Organizations that serve people experiencing homelessness are a lot whiter than the populations they serve — and homelessness disproportionately affects people who are black as it is, according to a report put together by the data committee of the Nashville/Davidson County Continuum of Care.
The CoC is a collection of 37 organizations that serve Nashville’s homeless population in different capacities.
Homelessness and race
Forty-three percent of people experiencing homeless, be it in shelters or unsheltered, are black, according to the 2018 point-in-time count, a count of those without permanent housing that takes place on one day in January each year. By contrast, the census reports that in 2018, 27 percent of Nashvillians identified as black. The point-in-time count also found the homeless population to be 1 percent Asian and 3 percent Hispanic, percentages that are actually less than the census report of 3.6 percent Asian, and 10.4 percent Hispanic populations in Nashville.
“The Nashville/Davidson County CoC has yet to engage in a deep or systematic analysis of racial and ethnic disparities in outcomes among those experiencing homelessness in our city,” the report states.
The report also says the committee will be looking into if there are also racial disparities in how long people are on waiting lists for housing and how long they remain in transitional programs before getting permanent housing.
Service organizations and race
Out of the 37 member organizations of the CoC, 79 percent of those serving on all the boards were white, according to data compiled in the same report through the nonprofit database givingmatters.com. Just under 21 percent of board members are African American, and if three historically African American-led organizations were removed from the data, it would make the CoC organization boards 84 percent white, the report reads.
There are only six individuals identified as Asian on these boards, less than one percent. There are only eight individuals identified as Hispanic or Latinx — again, less than 1 percent compared to the city’s 10 percent Hispanic population.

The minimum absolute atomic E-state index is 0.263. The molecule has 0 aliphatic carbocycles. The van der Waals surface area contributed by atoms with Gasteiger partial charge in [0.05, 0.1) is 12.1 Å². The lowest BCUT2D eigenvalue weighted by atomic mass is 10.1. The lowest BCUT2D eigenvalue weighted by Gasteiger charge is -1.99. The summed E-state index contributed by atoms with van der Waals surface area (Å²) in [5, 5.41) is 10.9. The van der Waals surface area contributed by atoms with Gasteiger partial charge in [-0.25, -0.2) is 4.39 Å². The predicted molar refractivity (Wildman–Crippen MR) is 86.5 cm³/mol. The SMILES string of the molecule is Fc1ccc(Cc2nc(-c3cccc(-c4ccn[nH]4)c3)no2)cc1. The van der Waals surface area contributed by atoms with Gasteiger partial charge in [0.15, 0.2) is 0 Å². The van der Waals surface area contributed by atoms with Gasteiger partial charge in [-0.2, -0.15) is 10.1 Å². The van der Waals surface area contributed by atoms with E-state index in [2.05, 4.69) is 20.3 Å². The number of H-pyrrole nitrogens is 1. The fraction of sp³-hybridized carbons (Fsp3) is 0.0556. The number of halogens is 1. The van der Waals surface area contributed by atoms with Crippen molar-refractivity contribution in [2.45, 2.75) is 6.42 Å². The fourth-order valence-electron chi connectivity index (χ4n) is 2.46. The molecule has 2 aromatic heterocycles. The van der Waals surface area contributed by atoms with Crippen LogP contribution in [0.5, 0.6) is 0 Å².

It’s not just the boards. The general workforce in this field is mostly white, too. In a survey of 128 people working in jobs that serve people experiencing homelessness in Nashville 80 percent were white and only 14 percent selected black or African American as the one racial designation that best described them. A little over three percent identified as Hispanic or Latinx.
“The CoC is only beginning to examine these survey results in depth, but, even from a cursory review, it is clear that those who serve and make decisions about the design and delivery of services for people experiencing homelessness in Nashville do not reflect the races and ethnicities of the population that avails itself of those services,” the report reads.
The CoC Homelessness Planning Council has recently created a committee on racial equity. Once this committee is filled, it will work with other committees to set concrete goals around racial equity, says Abigail Dowell, assistant director for the Homeless Impact Division, which staffs the Homelessness Planning Council, CoC’s governing board.
Housing and Urban Development (HUD), which provides the CoC with federal funds, started asking questions about racial disparities, and the running this report was one of the first steps in following suit, Dowell says.
“I hope that it pushes our community to try and make things more equitable, to help bring up leaders to provide more diversity so that we can better serve individuals experiencing homelessness,” Dowell says. “I just think it’s a piece that has been overlooked for too long and has to be addressed.”
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